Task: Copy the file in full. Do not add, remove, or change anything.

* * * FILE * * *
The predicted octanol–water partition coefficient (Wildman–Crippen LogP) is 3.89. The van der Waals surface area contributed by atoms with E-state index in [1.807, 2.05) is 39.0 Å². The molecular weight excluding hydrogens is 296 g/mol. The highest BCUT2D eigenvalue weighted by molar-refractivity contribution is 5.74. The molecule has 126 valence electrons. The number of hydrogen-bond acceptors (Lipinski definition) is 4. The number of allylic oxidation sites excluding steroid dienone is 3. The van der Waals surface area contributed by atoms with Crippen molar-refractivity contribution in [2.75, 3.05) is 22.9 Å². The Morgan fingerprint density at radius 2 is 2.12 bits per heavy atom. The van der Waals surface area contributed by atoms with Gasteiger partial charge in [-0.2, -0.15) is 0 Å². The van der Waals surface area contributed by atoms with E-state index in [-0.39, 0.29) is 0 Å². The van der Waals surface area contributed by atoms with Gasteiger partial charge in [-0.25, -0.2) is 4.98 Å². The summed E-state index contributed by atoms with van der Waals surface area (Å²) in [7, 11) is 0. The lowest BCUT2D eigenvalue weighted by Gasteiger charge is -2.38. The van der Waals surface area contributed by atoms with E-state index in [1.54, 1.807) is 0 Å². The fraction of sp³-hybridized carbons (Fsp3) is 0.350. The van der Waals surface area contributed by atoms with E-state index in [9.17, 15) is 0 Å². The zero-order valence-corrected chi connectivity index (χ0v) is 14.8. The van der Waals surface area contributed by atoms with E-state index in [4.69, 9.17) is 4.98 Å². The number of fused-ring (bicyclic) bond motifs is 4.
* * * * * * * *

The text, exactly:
The predicted octanol–water partition coefficient (Wildman–Crippen LogP) is 3.89. The van der Waals surface area contributed by atoms with E-state index in [1.807, 2.05) is 39.0 Å². The molecular weight excluding hydrogens is 296 g/mol. The highest BCUT2D eigenvalue weighted by molar-refractivity contribution is 5.74. The molecule has 126 valence electrons. The number of hydrogen-bond acceptors (Lipinski definition) is 4. The number of allylic oxidation sites excluding steroid dienone is 3. The van der Waals surface area contributed by atoms with Crippen molar-refractivity contribution in [2.75, 3.05) is 22.9 Å². The Morgan fingerprint density at radius 2 is 2.12 bits per heavy atom. The van der Waals surface area contributed by atoms with Gasteiger partial charge in [-0.2, -0.15) is 0 Å². The van der Waals surface area contributed by atoms with E-state index in [-0.39, 0.29) is 0 Å². The van der Waals surface area contributed by atoms with Gasteiger partial charge in [-0.25, -0.2) is 4.98 Å². The summed E-state index contributed by atoms with van der Waals surface area (Å²) in [7, 11) is 0. The lowest BCUT2D eigenvalue weighted by Gasteiger charge is -2.38. The van der Waals surface area contributed by atoms with E-state index in [1.54, 1.807) is 0 Å². The fraction of sp³-hybridized carbons (Fsp3) is 0.350. The van der Waals surface area contributed by atoms with E-state index in [9.17, 15) is 0 Å². The zero-order valence-corrected chi connectivity index (χ0v) is 14.8. The van der Waals surface area contributed by atoms with E-state index in [4.69, 9.17) is 4.98 Å². The number of fused-ring (bicyclic) bond motifs is 4.